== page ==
But I’ve noted that. And I remember when we went to one of the July fourth concerts, and Mickey Raphael is a friend of mine and had invited me to sit with them and be backstage. Well, he took me on . . . Willie travels in several buses, not just one, but Mickey was on the dope-free bus, showing me around, and he reaches in a closet, and he said, “Oh, you’ll want to see this. It’s Trigger, the guitar. Here, hold it.” Well, that’s probably the best-known instrument in the music world right now. Like B. B. King’s Lucille . . . there were dozens of Lucilles. There’s only one Trigger. And I held it. The thing about Trigger . . . it’s really light, it’s been worn away. I mean, there’s the visible hole in the guitar, but the frets are all worn down, everything is papery thin, and it’s kind of wraithlike. There’s an existential quality about Trigger that I think sort of matches the Willie that we know now, and it adds a kind of profound note to who he is and his performances now.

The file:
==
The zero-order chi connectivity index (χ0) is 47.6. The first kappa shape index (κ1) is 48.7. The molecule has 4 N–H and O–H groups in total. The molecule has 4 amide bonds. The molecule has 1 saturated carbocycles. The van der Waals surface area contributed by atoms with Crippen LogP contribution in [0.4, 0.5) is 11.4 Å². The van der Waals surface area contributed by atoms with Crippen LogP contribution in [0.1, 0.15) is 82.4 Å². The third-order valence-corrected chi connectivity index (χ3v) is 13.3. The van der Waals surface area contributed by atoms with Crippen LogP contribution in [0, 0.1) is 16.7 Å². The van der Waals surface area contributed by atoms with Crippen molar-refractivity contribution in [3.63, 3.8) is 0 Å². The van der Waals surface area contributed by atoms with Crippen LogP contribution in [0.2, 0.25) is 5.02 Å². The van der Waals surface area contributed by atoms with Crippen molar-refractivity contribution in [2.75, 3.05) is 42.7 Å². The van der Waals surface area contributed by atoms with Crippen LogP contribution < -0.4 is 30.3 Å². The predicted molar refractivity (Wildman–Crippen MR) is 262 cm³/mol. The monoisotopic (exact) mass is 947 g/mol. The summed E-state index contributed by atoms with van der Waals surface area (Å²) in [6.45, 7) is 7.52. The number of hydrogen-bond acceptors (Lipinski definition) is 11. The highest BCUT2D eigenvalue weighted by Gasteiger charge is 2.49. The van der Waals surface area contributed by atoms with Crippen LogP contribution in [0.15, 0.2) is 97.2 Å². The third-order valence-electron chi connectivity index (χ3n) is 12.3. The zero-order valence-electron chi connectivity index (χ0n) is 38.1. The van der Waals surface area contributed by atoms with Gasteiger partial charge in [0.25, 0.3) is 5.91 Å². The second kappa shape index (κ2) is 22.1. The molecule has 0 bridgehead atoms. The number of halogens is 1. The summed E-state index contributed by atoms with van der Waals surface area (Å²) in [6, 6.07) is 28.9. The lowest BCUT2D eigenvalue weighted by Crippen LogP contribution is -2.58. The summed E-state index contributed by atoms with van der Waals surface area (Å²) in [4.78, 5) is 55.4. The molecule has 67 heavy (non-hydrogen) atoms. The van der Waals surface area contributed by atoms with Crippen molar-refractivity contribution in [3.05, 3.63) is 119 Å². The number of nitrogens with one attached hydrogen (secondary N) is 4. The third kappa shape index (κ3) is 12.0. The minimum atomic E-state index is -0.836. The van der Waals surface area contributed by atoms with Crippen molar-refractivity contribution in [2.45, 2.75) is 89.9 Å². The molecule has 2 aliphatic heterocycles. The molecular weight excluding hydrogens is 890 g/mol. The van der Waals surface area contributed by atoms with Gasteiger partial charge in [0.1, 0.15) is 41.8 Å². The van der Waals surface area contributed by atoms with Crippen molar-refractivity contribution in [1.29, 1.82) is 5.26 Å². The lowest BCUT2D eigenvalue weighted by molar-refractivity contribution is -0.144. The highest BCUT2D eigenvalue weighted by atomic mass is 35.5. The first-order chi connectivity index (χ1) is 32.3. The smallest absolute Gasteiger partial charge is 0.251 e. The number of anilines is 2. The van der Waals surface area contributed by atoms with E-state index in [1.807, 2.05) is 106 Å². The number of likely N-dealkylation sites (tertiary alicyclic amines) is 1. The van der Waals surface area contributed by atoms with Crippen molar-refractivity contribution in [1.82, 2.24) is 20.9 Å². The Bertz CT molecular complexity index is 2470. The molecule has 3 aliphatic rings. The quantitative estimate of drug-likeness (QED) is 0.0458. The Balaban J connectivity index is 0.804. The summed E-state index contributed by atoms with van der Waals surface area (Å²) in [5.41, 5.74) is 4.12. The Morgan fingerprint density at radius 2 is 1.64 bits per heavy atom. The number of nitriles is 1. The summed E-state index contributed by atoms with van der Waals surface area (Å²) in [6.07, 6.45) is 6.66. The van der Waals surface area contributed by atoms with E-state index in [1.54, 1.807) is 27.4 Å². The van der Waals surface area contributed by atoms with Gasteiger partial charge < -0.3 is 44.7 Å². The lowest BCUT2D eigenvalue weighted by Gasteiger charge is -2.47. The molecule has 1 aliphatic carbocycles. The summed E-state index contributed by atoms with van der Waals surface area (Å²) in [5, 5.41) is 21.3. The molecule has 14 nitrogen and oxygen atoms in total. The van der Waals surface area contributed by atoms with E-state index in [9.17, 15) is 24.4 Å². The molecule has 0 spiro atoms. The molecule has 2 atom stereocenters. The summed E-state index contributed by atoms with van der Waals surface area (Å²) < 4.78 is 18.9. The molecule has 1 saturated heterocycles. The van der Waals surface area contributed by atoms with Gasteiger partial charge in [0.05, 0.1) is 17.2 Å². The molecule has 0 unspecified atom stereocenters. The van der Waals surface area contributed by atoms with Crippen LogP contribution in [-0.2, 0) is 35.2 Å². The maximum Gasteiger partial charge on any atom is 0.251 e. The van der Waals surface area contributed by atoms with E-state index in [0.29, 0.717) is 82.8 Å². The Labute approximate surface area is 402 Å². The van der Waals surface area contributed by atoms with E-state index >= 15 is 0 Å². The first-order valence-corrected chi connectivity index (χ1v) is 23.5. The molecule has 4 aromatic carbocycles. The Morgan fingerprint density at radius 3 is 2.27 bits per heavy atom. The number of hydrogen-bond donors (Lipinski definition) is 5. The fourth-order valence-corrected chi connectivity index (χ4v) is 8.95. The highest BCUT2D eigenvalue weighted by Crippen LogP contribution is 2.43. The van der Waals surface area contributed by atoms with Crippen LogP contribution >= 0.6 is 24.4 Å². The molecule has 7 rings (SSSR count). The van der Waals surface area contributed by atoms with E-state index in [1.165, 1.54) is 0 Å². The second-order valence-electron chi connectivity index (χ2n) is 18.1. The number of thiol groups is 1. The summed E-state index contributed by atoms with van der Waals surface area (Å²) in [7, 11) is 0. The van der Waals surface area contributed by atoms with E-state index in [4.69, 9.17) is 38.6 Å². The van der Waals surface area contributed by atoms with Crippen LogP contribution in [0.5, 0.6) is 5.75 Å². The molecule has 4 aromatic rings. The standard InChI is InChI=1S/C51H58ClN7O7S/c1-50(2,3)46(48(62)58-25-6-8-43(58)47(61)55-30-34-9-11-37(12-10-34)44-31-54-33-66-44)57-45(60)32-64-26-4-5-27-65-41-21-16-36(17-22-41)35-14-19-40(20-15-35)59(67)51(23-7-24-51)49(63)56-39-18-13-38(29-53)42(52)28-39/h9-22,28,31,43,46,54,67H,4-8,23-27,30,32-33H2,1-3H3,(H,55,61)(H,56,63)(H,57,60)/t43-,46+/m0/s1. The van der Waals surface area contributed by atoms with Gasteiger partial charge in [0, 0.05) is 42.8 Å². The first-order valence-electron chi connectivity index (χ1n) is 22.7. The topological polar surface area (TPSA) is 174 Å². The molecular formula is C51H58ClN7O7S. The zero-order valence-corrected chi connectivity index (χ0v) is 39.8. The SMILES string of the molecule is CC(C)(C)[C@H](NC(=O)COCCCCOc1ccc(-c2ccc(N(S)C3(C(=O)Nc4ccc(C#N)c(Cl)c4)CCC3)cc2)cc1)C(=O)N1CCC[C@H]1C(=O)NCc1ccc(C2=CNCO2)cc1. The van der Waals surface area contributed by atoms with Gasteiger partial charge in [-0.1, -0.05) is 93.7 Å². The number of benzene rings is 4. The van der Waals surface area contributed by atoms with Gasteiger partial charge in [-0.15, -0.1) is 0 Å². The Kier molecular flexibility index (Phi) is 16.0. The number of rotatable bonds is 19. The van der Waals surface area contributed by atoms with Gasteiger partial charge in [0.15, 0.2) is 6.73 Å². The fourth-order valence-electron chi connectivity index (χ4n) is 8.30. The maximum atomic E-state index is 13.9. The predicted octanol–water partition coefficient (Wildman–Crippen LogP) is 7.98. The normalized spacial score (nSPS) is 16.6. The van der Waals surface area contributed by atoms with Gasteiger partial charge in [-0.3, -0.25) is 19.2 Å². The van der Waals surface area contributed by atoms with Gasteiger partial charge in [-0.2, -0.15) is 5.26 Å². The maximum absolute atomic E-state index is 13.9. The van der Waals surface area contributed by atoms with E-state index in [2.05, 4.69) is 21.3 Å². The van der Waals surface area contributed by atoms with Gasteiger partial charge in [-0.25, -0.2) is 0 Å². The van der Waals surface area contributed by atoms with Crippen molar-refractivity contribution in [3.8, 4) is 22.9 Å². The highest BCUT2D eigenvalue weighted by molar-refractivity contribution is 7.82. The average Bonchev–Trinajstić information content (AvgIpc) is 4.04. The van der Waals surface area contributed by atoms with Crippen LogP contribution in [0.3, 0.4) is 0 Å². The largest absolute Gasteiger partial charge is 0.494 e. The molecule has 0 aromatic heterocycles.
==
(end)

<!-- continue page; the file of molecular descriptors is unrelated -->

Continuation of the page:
John Spong: If you look at his career, there’s a quality within that vein, of rebirth. Repeatedly. Things don’t work out, and so he finds a way to get going again, somewhere else or in some other manner: coming to Austin, when he changed things up in the early nineties after the IRS stuff which looked kind of like the end, and then suddenly there’s this rebirth with the Don Was record he made. But even with this, because when “Roll Me Up and Smoke Me” first came out—I don’t want to sound like a jerk, but I thought it was kind of a trifle. I didn’t hear the existential part, I just heard a dope joke. But what you just said is very much true, it’s thinking about life, and there’s some thought about impermanence there, or what’s next. But also, within the Willie career story, this is a huge song, actually. Do you know much about how it was written by chance?